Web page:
Lindbergh was TIME's first Man of the Year, for making the first solo nonstop flight across the Atlantic Ocean on May 2021, 1927. For that 33 1/2-hour flight, Lindbergh was honored with awards, medals and parades throughout the world. But this intensely private man was never quite comfortable with the idolization thrust upon him, and did not conform to the image of hero the public sought.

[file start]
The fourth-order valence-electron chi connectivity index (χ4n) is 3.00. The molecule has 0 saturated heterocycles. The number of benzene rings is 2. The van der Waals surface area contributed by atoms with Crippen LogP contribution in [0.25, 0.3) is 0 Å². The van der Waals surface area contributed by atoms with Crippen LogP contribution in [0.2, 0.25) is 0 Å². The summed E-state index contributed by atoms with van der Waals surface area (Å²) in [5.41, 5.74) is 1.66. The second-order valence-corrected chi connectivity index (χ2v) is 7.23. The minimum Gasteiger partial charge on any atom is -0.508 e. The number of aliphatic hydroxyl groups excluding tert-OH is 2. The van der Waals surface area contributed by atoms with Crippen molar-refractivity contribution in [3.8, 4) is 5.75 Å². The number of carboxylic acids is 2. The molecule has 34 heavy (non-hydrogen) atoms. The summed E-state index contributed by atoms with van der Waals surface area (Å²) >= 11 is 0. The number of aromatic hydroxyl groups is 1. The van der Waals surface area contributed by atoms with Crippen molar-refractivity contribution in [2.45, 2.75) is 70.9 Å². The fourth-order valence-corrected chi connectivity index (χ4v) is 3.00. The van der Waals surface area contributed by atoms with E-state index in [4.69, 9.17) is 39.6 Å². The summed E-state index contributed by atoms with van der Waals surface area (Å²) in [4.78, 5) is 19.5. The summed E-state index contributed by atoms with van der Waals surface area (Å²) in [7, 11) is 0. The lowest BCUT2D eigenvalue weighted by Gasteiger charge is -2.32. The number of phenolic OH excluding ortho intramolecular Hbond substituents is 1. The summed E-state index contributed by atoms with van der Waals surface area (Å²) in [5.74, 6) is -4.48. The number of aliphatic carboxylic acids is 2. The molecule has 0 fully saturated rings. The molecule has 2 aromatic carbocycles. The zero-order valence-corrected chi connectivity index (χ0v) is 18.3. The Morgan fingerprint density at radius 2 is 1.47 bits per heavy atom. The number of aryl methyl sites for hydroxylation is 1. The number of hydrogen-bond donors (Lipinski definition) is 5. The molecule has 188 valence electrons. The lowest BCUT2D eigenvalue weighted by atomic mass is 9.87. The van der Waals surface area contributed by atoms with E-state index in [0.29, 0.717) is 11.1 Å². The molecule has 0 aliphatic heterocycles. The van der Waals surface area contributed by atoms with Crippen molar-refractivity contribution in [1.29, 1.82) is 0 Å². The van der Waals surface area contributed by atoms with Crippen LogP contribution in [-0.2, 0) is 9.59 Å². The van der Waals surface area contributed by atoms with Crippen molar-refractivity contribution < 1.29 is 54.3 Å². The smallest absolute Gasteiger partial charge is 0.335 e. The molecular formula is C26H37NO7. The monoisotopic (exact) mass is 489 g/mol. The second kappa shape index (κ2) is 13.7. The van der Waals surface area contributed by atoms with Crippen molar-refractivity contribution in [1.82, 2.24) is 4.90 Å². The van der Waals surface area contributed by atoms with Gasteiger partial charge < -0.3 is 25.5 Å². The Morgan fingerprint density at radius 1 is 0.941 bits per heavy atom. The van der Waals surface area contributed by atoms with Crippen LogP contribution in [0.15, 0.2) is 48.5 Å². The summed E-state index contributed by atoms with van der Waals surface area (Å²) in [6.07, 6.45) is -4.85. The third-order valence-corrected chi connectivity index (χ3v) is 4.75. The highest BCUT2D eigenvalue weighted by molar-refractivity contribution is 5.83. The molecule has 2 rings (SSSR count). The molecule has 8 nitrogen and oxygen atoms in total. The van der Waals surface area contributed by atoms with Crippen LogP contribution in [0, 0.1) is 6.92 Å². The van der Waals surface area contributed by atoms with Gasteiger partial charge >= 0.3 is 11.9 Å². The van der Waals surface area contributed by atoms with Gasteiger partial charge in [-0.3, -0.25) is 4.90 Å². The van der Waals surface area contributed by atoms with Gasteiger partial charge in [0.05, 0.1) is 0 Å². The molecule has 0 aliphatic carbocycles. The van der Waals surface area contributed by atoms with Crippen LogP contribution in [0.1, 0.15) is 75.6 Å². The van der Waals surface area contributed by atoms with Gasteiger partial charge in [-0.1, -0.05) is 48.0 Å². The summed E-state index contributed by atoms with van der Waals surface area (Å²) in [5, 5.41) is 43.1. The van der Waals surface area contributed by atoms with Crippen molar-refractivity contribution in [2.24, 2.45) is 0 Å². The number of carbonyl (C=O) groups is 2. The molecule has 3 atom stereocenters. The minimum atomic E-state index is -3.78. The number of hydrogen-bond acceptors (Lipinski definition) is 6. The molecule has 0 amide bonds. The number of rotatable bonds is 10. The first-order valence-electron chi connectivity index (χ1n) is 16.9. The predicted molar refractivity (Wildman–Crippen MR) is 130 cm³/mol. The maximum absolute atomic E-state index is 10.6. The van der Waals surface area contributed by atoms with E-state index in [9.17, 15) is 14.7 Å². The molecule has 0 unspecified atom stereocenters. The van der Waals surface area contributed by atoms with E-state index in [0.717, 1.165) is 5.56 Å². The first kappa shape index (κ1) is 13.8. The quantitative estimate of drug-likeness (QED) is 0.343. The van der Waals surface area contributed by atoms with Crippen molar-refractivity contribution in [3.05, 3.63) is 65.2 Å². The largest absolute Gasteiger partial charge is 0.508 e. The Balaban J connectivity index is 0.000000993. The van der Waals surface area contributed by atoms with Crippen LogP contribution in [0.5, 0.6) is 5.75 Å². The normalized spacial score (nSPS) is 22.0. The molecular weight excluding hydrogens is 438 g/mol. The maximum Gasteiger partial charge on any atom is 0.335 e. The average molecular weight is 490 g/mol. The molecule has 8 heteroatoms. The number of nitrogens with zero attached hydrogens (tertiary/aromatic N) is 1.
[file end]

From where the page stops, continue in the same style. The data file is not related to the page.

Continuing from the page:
Perhaps there was a hint of this in TIME's list of his characteristics: "Modesty, taciturnity, diffidence (women make him blush), singleness of purpose, courage, occasional curtness, phlegm." Although he found great happiness with his wife, Anne Spencer Morrow, whom he married in 1929, tragedy brought on by fame shattered their lives when their infant son, the first of their six children, was kidnapped and murdered in 1932. In his final years, Lindbergh developed a great interest in environmental causes. "If I had to choose," he said, "I would rather have birds than airplanes."
Researched by Joan Levinstein, the Time Inc. Research Center